Starry, starry nights

One of the joys of living in, or visiting, Loch Lomond and The Trossachs National Park is the chance to see just how many stars are visible to the naked eye in the night sky. Simply looking up on a clear night can offer some fabulous views. In urban areas, around 100 stars are visible at night. In contrast, in rural areas of the Park, where light pollution is minimal, 1000s of stars can be seen.

The bright star near the centre of this image looking north-east is the star Vega, which is part of the constellation Lyra (The Harp). The Earth’s axis is not constant and so, thousands of years ago, Vega was the North Star. In about 12,000 years from now, Vega will again be the North Star, replacing Polaris.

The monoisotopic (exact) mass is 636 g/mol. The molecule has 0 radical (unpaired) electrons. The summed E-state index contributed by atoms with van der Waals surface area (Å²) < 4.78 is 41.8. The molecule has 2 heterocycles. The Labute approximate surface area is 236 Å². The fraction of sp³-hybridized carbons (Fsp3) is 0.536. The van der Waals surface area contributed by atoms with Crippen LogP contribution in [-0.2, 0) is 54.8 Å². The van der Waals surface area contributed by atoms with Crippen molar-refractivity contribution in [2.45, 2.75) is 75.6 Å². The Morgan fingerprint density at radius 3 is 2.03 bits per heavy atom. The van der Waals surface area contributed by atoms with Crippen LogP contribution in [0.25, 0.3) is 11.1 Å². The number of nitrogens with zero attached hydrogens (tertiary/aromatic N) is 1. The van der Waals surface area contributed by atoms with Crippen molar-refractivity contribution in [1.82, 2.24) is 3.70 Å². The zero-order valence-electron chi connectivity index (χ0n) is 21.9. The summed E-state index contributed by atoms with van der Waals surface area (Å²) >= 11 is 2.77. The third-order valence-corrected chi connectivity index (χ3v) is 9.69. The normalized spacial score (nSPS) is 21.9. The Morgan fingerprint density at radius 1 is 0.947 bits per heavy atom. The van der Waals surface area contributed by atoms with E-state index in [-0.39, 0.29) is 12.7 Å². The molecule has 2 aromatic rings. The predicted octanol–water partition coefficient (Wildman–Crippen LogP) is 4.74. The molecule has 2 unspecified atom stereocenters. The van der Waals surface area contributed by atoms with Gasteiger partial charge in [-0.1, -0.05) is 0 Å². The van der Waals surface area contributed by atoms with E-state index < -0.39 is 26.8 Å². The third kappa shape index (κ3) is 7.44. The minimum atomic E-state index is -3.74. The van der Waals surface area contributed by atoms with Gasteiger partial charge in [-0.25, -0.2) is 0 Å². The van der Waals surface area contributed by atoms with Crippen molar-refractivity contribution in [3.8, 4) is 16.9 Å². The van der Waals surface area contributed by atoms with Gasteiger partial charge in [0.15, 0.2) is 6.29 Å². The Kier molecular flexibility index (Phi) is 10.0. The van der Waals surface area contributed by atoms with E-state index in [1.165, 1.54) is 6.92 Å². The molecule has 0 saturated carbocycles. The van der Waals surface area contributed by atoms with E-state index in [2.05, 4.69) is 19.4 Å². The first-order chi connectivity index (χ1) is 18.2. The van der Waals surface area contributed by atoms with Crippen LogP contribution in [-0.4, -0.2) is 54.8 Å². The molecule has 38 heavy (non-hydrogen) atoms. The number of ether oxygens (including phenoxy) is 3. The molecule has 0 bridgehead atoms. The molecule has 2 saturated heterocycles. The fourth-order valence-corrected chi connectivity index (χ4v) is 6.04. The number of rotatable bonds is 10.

Other locations are out of bounds for the duration of the coronavirus lockdown, but a recent spell of good weather with clear night skies has been a great opportunity to star gaze at Tigh a’ Mhaide. Despite our woodland setting, it is still possible to see some well-known constellations and even catch of glimpse of the Milky Way.

A long exposure shows how the stars wheel around the fixed point of Polaris, the North Star.

For more information about star gazing in the National Park, visit the Park’s website here.

During the Lyrid meteor shower, a shooting star blazes a trail through the ‘blade’ of The Plough.

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